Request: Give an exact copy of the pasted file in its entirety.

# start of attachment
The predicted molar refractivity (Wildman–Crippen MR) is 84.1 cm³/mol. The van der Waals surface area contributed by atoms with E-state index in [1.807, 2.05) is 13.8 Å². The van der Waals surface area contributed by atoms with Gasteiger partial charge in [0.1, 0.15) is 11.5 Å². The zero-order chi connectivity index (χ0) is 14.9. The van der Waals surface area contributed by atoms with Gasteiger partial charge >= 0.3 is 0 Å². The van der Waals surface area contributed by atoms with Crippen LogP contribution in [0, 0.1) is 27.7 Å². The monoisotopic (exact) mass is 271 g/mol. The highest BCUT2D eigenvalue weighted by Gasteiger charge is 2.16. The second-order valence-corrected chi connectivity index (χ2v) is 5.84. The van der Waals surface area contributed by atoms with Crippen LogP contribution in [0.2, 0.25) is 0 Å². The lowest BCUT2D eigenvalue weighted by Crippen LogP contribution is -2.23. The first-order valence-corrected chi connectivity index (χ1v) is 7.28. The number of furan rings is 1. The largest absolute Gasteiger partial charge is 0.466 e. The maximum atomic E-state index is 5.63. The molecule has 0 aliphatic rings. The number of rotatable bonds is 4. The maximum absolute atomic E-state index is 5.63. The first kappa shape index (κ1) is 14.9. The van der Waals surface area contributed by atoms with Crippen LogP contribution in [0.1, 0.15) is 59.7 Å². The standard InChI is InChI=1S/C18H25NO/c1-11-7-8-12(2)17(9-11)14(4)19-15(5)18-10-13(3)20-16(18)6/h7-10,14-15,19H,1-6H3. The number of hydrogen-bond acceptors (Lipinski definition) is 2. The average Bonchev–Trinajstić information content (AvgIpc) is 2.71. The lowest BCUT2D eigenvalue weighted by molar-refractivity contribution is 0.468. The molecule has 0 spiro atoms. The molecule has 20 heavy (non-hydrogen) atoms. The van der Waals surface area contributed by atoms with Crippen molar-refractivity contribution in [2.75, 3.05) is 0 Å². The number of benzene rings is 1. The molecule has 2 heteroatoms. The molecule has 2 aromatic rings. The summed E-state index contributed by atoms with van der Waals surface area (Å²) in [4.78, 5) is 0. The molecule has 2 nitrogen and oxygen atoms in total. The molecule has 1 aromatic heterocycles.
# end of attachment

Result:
The predicted molar refractivity (Wildman–Crippen MR) is 84.1 cm³/mol. The van der Waals surface area contributed by atoms with E-state index in [1.807, 2.05) is 13.8 Å². The van der Waals surface area contributed by atoms with Gasteiger partial charge in [0.1, 0.15) is 11.5 Å². The zero-order chi connectivity index (χ0) is 14.9. The van der Waals surface area contributed by atoms with Gasteiger partial charge >= 0.3 is 0 Å². The van der Waals surface area contributed by atoms with Crippen LogP contribution in [0, 0.1) is 27.7 Å². The monoisotopic (exact) mass is 271 g/mol. The highest BCUT2D eigenvalue weighted by Gasteiger charge is 2.16. The second-order valence-corrected chi connectivity index (χ2v) is 5.84. The van der Waals surface area contributed by atoms with Crippen LogP contribution in [0.2, 0.25) is 0 Å². The lowest BCUT2D eigenvalue weighted by Crippen LogP contribution is -2.23. The first-order valence-corrected chi connectivity index (χ1v) is 7.28. The number of furan rings is 1. The largest absolute Gasteiger partial charge is 0.466 e. The maximum atomic E-state index is 5.63. The molecule has 0 aliphatic rings. The number of rotatable bonds is 4. The maximum absolute atomic E-state index is 5.63. The first kappa shape index (κ1) is 14.9. The van der Waals surface area contributed by atoms with Crippen LogP contribution in [0.1, 0.15) is 59.7 Å². The standard InChI is InChI=1S/C18H25NO/c1-11-7-8-12(2)17(9-11)14(4)19-15(5)18-10-13(3)20-16(18)6/h7-10,14-15,19H,1-6H3. The number of hydrogen-bond acceptors (Lipinski definition) is 2. The average Bonchev–Trinajstić information content (AvgIpc) is 2.71. The lowest BCUT2D eigenvalue weighted by molar-refractivity contribution is 0.468. The molecule has 0 spiro atoms. The molecule has 20 heavy (non-hydrogen) atoms. The van der Waals surface area contributed by atoms with Crippen molar-refractivity contribution in [2.75, 3.05) is 0 Å². The number of benzene rings is 1. The molecule has 2 heteroatoms. The molecule has 2 aromatic rings. The summed E-state index contributed by atoms with van der Waals surface area (Å²) in [4.78, 5) is 0. The molecule has 2 nitrogen and oxygen atoms in total. The molecule has 1 aromatic heterocycles.